Don't e-mail me at: <mailto:Th*************@gmail.com>

Jul 30 '07 #4

P: n/a
On Jul 30, 12:38 pm, Spiros Bousbouras <spi...@gmail.comwrote:
Every time I've seen an example of a variable argument list
function its functionality was to print formatted output. Does
anyone have examples where the function is not some variation
of printf ?
I once wrote a variable argument string concatenation function that
returned a new string consisting of a catenation of all the provided
strings. The variable argument facility is useful is when you need to
create a function that can operate on a variable number of items in
which it would be inconvenient or impossible to supply the items as an
array. Examples include the execl* functions in POSIX and functions
that accept placeholders for a prepared statement in a SQL API.

Robert Gamble

Jul 30 '07 #5

P: n/a
Kenneth Brody said:
Spiros Bousbouras wrote:
>>
Every time I've seen an example of a variable argument list
function its functionality was to print formatted output. Does
anyone have examples where the function is not some variation
of printf ?

How about a version of strcat() that takes a list of strings, which
could be called like this:

StrCatList(MyBuffer,MyBufferLen,string1,string2,st ring3,NULL);

Yes, one could use sprintf() for this, but strcat-like functionality
is (most likely) more efficient.
Since it's my day for being dense, I suppose I might as well attract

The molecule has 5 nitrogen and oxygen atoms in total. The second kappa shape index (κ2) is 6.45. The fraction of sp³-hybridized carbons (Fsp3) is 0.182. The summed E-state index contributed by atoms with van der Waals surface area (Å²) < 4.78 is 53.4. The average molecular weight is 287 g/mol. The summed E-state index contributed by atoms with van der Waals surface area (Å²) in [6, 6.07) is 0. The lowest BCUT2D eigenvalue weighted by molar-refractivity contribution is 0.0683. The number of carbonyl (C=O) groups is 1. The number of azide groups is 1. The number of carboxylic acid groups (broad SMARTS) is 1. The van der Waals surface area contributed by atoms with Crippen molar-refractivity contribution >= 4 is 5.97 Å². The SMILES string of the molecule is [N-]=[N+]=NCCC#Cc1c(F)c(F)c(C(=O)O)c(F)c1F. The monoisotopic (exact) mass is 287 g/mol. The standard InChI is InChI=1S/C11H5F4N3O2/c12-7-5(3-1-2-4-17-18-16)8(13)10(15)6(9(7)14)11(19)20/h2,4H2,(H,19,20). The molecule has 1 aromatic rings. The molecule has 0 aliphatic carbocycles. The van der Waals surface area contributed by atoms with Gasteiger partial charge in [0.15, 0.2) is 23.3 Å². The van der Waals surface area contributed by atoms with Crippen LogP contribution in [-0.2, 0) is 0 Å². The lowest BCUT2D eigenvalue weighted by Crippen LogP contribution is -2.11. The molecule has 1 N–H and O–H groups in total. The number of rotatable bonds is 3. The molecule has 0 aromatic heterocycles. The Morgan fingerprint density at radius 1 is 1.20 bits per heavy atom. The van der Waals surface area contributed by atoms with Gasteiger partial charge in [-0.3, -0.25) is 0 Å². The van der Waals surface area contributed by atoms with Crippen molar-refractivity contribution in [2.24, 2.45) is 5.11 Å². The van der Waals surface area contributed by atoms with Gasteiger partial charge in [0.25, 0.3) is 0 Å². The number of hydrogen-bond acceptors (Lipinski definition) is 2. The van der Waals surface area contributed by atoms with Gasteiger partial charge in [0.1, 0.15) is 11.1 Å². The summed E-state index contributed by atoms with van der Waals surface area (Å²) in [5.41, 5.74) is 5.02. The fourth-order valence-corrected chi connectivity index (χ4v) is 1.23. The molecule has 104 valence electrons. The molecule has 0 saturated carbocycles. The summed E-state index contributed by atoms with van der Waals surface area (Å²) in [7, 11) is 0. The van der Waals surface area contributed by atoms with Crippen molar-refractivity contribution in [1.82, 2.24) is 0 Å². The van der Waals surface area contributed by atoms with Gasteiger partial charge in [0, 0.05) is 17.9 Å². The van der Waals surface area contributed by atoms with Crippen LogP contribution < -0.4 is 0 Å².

some flak for messing up the implementation:

#include <stdarg.h>
#include <stddef.h>

int catstrlist(char *buf, size_t len, ...)
{
int rc = 1; /* insufficient memory */
const char *arg = "";

va_list ap = {0};

va_start(ap, len);

while(len 1 && arg != NULL)
{
if(*arg == '\0')
{
arg = va_arg(ap, const char *);
}
else
{
*buf++ = *arg++;
--len;
}
}
*buf = '\0';
if(arg == NULL)
{
rc = 0; /* all done successfully */
}

va_end(ap);
return rc;
}
/* driver */
#include <stdio.h>
#include <string.h>

int main(void)
{
int rc = 0;
char target[32] = {0};

rc = catstrlist(target,
sizeof target,
"Hello", "World", NULL);
printf("Expected [HelloWorld], "
"got [%s]: Expected 0, got %d\n", target, rc);

memset(target, 0, sizeof target);
rc = catstrlist(target,
sizeof target,
"Now", "Is", "The", "Hour", NULL);
printf("Expected [NowIsTheHour], "
"got [%s]: Expected 0, got %d\n", target, rc);

memset(target, 0, sizeof target);
rc = catstrlist(target,
sizeof target,
"WayTooManyInputCharacters",
"In", "This", "Sequence", NULL);
printf("Expected [WayTooManyInputCharactersInThis], "
"got [%s]: Expected 1, got %d\n", target, rc);

return 0;
}

--
Richard Heathfield <http://www.cpax.org.uk>
Email: -www. +rjh@
Google users: <http://www.cpax.org.uk/prg/writings/googly.php>
"Usenet is a strange place" - dmr 29 July 1999
Jul 30 '07 #6

P: n/a
Kenneth Brody wrote On 07/30/07 13:33,:
Spiros Bousbouras wrote:
>>Every time I've seen an example of a variable argument list
function its functionality was to print formatted output. Does
anyone have examples where the function is not some variation
of printf ?


How about a version of strcat() that takes a list of strings, which
could be called like this:

StrCatList(MyBuffer,MyBufferLen,string1,string2,st ring3,NULL);
Side-issue: Question 5.2 in the comp.lang.c Frequently
Asked Questions (FAQ) list <http://www.c-faq.com/explains
why this is *not* the right way to call such a function.